In Pelchat v Chisholm, the court was tasked with determining the payor spouse’s income for spousal and child support purposes. This case was contentious because the payor’s income was highly irregular and there was a large difference in the amount of regular base income vs. dividend/ bonus payments.
The Applicant filed an interim motion for child and spousal support. The payor requested that he be allowed to pay support on his base income and then pay equity disbursements to the recipient as he receives them on an agreed upon proportion.
It is not uncommon that income is irregular due to income being divvied up in irregular payment structures. Sometimes income is apportioned through shares, dividends, bonuses, etc. As a result, for the purposes of support payments the base income usually does not accurately reflect the income available for support.
Although this may seem unfair to a recipient, the allowing of the unbalanced payments is for practicality seeing as how imposing payment on someone for an amount of money they are not guaranteed or in possession of, could create serious cash flow and uncertainty issues. It is a goal of the courts to try to avoid this from happening.
In the present case, the husband is a lawyer earning about $950,000 per year, which is comprised of about $650,000 in regular income payments and another $300,000 in dividend payments. He requested that he be allowed to pay child and spousal support based on his monthly draw of about $650,000 annual income, which equates to child support of about $8,000 per month and about $10,000 per month in mid-range spousal support. He agreed to share the additional distributions of equity from his firm with his wife when he receives them on an agreed upon proportion.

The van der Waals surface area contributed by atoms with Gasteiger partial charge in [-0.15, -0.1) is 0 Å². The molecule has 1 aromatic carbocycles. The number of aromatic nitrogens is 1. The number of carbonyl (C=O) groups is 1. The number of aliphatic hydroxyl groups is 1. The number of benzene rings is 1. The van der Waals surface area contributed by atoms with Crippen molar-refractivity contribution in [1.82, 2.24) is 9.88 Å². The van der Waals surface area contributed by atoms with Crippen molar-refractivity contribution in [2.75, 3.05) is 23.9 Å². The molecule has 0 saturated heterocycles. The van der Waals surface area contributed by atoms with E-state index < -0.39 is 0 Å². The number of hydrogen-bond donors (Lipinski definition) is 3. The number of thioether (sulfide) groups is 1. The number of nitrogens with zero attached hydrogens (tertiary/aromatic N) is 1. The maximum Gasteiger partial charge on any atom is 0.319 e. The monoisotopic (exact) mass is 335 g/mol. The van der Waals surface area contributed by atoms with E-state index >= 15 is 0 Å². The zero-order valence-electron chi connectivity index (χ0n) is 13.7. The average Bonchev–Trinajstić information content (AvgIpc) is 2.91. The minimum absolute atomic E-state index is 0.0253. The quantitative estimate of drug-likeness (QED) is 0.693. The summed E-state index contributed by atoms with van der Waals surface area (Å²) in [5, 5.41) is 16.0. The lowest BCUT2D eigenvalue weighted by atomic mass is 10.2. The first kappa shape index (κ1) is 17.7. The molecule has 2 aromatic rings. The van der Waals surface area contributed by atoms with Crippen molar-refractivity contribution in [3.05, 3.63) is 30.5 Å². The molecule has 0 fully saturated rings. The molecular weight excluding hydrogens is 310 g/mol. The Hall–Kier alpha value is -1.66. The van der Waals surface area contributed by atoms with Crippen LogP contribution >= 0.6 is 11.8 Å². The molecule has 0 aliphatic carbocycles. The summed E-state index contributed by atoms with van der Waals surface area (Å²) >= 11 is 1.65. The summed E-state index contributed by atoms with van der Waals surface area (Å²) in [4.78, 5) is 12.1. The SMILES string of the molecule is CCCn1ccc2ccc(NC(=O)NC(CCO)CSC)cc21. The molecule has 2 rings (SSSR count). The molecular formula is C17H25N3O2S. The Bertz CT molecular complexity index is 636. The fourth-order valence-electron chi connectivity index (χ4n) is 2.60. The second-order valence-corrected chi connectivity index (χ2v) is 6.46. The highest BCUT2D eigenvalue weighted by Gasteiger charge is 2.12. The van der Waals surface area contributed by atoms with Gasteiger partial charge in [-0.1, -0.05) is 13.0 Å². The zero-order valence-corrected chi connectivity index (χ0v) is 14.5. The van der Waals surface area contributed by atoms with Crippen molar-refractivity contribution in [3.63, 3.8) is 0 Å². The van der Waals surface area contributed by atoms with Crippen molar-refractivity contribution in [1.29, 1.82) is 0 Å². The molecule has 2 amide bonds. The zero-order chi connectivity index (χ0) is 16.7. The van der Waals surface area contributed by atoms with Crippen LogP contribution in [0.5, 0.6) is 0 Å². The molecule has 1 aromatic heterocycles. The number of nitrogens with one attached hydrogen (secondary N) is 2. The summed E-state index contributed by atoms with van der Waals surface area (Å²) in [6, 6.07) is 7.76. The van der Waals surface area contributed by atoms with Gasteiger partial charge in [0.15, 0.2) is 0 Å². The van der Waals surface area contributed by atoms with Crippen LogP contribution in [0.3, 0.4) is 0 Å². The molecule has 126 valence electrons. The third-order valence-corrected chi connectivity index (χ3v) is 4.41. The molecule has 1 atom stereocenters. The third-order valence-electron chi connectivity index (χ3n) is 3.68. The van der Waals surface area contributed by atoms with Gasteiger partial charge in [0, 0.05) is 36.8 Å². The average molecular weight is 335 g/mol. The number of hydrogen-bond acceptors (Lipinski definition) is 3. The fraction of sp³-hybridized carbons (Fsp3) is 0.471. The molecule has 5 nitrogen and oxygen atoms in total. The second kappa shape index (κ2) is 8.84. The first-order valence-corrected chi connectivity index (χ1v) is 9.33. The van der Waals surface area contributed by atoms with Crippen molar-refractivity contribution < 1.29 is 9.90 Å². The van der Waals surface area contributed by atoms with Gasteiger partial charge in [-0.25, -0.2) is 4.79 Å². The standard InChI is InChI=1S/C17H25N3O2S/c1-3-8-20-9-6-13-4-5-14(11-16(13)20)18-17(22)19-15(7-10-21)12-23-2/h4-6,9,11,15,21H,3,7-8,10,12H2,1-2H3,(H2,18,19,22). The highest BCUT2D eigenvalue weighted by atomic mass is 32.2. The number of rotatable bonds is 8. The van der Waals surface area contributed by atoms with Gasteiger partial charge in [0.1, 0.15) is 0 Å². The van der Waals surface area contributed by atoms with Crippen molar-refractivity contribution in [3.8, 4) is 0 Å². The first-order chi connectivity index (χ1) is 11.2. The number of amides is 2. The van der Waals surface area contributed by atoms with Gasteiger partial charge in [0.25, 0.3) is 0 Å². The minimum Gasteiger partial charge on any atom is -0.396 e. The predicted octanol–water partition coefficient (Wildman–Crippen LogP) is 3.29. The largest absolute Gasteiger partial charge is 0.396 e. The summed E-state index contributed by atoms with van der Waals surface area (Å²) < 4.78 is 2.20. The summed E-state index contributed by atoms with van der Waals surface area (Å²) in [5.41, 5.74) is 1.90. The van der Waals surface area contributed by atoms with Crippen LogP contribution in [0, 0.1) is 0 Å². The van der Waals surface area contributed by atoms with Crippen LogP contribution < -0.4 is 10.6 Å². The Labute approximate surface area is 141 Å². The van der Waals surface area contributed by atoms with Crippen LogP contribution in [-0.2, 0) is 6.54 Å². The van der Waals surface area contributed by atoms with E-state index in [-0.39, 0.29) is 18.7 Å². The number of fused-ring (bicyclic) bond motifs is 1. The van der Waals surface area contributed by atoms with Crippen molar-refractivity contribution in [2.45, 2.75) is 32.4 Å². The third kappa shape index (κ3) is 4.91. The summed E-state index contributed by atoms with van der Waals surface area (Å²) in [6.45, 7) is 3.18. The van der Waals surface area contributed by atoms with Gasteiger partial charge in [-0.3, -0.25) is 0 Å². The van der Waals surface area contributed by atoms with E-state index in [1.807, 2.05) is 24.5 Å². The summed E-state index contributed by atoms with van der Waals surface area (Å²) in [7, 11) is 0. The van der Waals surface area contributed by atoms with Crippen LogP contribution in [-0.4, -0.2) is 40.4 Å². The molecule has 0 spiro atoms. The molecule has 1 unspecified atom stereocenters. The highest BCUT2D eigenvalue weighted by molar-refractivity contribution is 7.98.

The mother argues that support should be payable on the husband's total 2017 income of $989,000, which equates to approximately $12,000 a month in child support and $20,000 per month in spousal support. The mother’s argument is that is it unfair that she be required to wait for additional payments and should be entitled to receive consistent payments on his average yearly income of over $900,000.
The court referred to an earlier Ontario case that addressed irregular income for the purposes of support payments. In Easton v. Coxhead, the judge took into consideration multiple factors in assessing whether the bonus income should be accounted for in regular support payments.
The judge pointed to the fact that paying additional equity distributions when they are received ensures that the recipient is not being paid too little or too much and avoids significant adjustments later on. The judge also thought it important to note that given the structure of the payor’s job, additional amounts are not guaranteed.
Additionally, the judge took into consideration the cash flow of the payor and noted that requiring him to pay on the bonuses before they are received would create a grossly disproportionate amount of his monthly disposal income going to the recipient.
The father must cooperate with both disclosure and payment of additional equity distributions when received and his historic ability to do this carried much favour. Finally, there was no demonstrated need by the mother for the additional amount of support each month to meet her expenses. She will have more than enough to meet her needs and those of the children.
In taking into consideration the same factors, the judge in Pelchat v Chisholm agreed with the judge in Easton v. Coxhead and accordingly found that the father should pay support based on his annual draw with spousal support in the mid-range and that he will share his additional firm distributions when and if they become available.
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